“Listen to your patient, he is telling you the diagnosis.”
Those are the words of William Osler (1849-1919) often called the Father of Modern Medicine for his contributions to the development of medical education. I first heard them from the chief of surgery at the beginning of my internship. It is almost always true, the patient is almost always telling you the diagnosis, but listening is harder than you might think. That’s because most patients are simultaneously offering a lot of extraneous information, and some patients are not completely honest in the information they offer.
In fact, the patients who are deliberately deceptive seem to have an outsize influence on the practice of medicine. During internship and residency, young doctors are repeatedly fooled, and therefore embarrassed, by patients. Drug addicts are notorious for presenting themselves as model citizens with serious pain problems. After several episodes of unwittingly giving an addict a fix, or a prescription for drugs that will be sold, young doctors begin to listen to a patients’ stories with increasing cynicism. The subtext for many physicians, consciously or unconsciously, is that they must be convinced that the patient is telling the truth.
I suspect that this problem is at the root of many errors of diagnosis. It is obviously much more difficult to diagnose a problem if the patient has an unusually constellation of symptoms. However, the biggest stumbling block is that the doctor believes that if the symptoms make no sense, the patient must be telling the story wrong, or have some other reason for the symptoms such as depression or medication seeking behavior.
That’s the biggest advantage I have when approached by a friend or relative for help with a difficult medical problem. It can sometimes be much easier for me to figure out the diagnosis than it is for the doctor they are seeing. That’s because I start out by believing them, because I know them, and I don’t waste valuable time pondering whether they are honest or reliable reporters of their symptoms.
Recently a friend called me about unusual symptoms his father-in-law was having. The relationship between our families has extended through several generations, and I knew his father-in-law well. He is a distinguished emeritus professor with a piercing intellect and ongoing curiosity and engagement with the academic world. As he approached and passed his 80th birthday, he was afflicted with slowly progressive muscle weakness. He became wheelchair bound and continued to weaken even further. Ultimately, he was barely able to muster the energy to move.
His impressive team of doctors was stymied by the symptoms and took the easy road. They concluded that he was weak because he was old. There was nothing to be done.
His son-in-law called because his children were convinced that something was going on besides normal aging, but did not know what tests and investigations to insist upon. That’s where my advantage came in. I listened to his story and believed him because I knew him and I knew them. I started from the premise that the story must be true and went from there.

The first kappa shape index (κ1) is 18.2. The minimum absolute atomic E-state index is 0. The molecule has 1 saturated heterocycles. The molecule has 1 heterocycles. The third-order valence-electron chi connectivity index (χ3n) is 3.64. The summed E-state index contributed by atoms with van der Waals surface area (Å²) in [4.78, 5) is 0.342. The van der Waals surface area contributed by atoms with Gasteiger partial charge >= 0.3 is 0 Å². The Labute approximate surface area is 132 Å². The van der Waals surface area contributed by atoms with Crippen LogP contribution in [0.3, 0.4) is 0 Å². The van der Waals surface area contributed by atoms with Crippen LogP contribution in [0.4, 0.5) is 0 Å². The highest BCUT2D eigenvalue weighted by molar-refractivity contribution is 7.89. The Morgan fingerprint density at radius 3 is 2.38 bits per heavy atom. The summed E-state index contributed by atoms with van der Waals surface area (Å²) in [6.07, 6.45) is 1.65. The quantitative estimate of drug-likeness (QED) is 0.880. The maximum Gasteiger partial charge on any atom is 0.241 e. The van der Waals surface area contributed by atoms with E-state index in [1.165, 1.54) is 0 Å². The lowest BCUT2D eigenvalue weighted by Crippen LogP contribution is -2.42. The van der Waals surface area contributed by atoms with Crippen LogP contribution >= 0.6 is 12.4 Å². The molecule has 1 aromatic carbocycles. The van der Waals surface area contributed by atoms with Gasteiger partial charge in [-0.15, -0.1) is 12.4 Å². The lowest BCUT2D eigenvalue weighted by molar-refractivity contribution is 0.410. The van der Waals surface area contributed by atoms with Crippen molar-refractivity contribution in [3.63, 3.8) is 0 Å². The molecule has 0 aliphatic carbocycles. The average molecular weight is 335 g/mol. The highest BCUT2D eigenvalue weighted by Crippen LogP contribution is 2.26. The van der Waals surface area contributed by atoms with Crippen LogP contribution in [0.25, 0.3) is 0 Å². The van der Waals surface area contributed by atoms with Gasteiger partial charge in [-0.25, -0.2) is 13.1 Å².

Whenever an elderly person develops a global symptom like fatigue or confusion, the first place to look is at their medications. As people become older, they are put on ever increasing numbers of medications to treat various unrelated ills. Often, some of those medications will interact to produce unusual side effects. In addition, as people age, the ability of the kidneys or liver to break down the medication and remove it from the body diminishes. Because the medication stays in the body longer, it has a chance to build up to toxic amounts. A dose of medication that was conservative 10 years before may have slowly become an overdose.
Since whole body muscle weakness is certainly a global symptom, I asked for a list of his medications, and then I went down the list looking for generalized muscle weakness as a rare side effect. I hit the jackpot almost immediately. Pravachol, a statin (cholesterol lowering drug) he had been taking for decades, is known to cause generalized muscle weakness in rare circumstances by damaging muscle cells. The chance of this unusual side effect is increased in the elderly and is further increased in people with diminished kidney function, which happened to be present in this case as well.
I was so excited that I called my friend right away to tell him. I promised to do further research later in the evening, but in the meantime, he started investigating the rest of the list for unusual interactions between drugs. Sure enough, he found that another medication on the list was known to interact with Pravachol to increase the risk of generalized muscle weakness.
We had the diagnosis: Pravachol induced myopathy exacerbated by age, decreased kidney function and interaction with another drug. My friend called his father-in-law’s doctors first thing the next morning, and the Pravachol was discontinued. Recovery began almost immediately. He now feels better than he has in years and has begun to walk again.
The professor called me recently to express his gratitude. He thought I had made an incredible diagnosis. Frankly, I am a bit embarrassed. I didn’t really diagnose anything. He had been recounting the symptoms of statin induced myopathy in detail for months, if not years. All I did was listen.